Bowron mailed a formal Parker Indian Reservation site proposal on Feb. 20,1942, to Congressman Costello and Tom C. Clark, special assistant to the Attorney General. It is not clear how much weight Bowron's proposal had in the government's final decision to open the Colorado River Relocation Center, more commonly known as the Poston War Relocation Authority (WRA) camp, where at its peak population, the camp held more than 17,800 Japanese Americans.

It is obvious, however, that Bowron's recommendation to close the Mannzanar WRA site due to competing water supplies with Los Angeles residents fell on deaf ears.

Bowron's correspondences and KECA radio announcements disregard historical racism that shaped every facet of Japanese American life — from immigration to birthing patterns to the inability to secure professional jobs. Instead, everything the Japanese American did came under suspicion.  

In a Feb. 20, 1940 letter to Tom C. Clark special assistant to the Attorney General, Bowron writes in part:

“Incidentally, I have also been advised that the Japanese on Terminal Island in addition to owning and operating 300 or more passenger automobiles have approximately 40 trucks, some as large as three ton capacity. These trucks have ostensibly been used to carry produce and other articles from the Los Angeles market. All of this automotive equipment could, of course, be put to good advantage in connection with the carrying out of any hostile plan of attack."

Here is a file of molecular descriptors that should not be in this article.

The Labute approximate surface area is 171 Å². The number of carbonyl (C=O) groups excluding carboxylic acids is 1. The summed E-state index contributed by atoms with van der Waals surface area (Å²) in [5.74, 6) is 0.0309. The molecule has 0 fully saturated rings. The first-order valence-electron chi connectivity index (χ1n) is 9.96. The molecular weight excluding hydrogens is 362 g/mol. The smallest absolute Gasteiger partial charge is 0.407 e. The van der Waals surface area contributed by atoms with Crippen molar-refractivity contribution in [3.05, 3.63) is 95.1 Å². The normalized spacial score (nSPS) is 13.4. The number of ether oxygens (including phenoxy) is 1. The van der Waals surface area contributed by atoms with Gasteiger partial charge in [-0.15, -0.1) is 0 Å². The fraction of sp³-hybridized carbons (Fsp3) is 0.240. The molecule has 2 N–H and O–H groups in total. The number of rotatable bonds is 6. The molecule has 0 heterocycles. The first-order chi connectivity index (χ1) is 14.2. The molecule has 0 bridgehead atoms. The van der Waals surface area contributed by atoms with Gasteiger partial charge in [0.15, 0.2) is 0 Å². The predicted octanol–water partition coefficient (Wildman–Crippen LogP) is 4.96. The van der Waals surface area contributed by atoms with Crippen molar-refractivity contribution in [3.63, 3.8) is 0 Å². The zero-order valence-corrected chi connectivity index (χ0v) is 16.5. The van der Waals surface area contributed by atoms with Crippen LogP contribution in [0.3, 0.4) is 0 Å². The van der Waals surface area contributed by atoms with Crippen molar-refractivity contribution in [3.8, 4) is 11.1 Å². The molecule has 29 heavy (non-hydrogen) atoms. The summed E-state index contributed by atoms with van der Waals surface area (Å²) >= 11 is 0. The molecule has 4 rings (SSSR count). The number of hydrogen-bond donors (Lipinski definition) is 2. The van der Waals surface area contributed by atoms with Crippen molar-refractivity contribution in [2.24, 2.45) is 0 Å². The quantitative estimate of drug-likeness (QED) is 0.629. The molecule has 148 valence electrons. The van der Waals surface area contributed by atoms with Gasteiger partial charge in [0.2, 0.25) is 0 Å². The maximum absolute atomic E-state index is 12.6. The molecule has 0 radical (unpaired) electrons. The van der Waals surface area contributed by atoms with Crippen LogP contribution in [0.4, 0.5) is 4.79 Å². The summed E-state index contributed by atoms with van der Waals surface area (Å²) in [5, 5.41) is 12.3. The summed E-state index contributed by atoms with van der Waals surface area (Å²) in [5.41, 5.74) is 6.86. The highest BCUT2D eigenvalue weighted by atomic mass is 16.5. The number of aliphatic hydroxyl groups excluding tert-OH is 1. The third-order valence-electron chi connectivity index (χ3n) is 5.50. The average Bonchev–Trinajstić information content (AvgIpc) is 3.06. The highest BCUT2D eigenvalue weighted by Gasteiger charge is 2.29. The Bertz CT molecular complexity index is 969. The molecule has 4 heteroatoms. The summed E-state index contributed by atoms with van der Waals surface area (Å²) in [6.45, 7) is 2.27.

“I have also been getting information as to the extensive automotive equipment owned by Japanese in this and other sections of the state. I am told that many of the farmers along the coast who have for years been doing all work by hand, bending over rows of vegetables and berries, have within the last few years purchased large numbers of tractors. Tractors, of course, could be readily utilized in pulling heavy war equipment from the beaches in the event of a troop landing."
—Bowron to Clark, Feb. 20, 1942
(Huntington Library, Bowron Papers, Box 52)

In 1943, a year after the mass eviction and incarceration of Japanese Americans, the government began releasing the Japanese Americans after concluding that the vast majority posed no problems.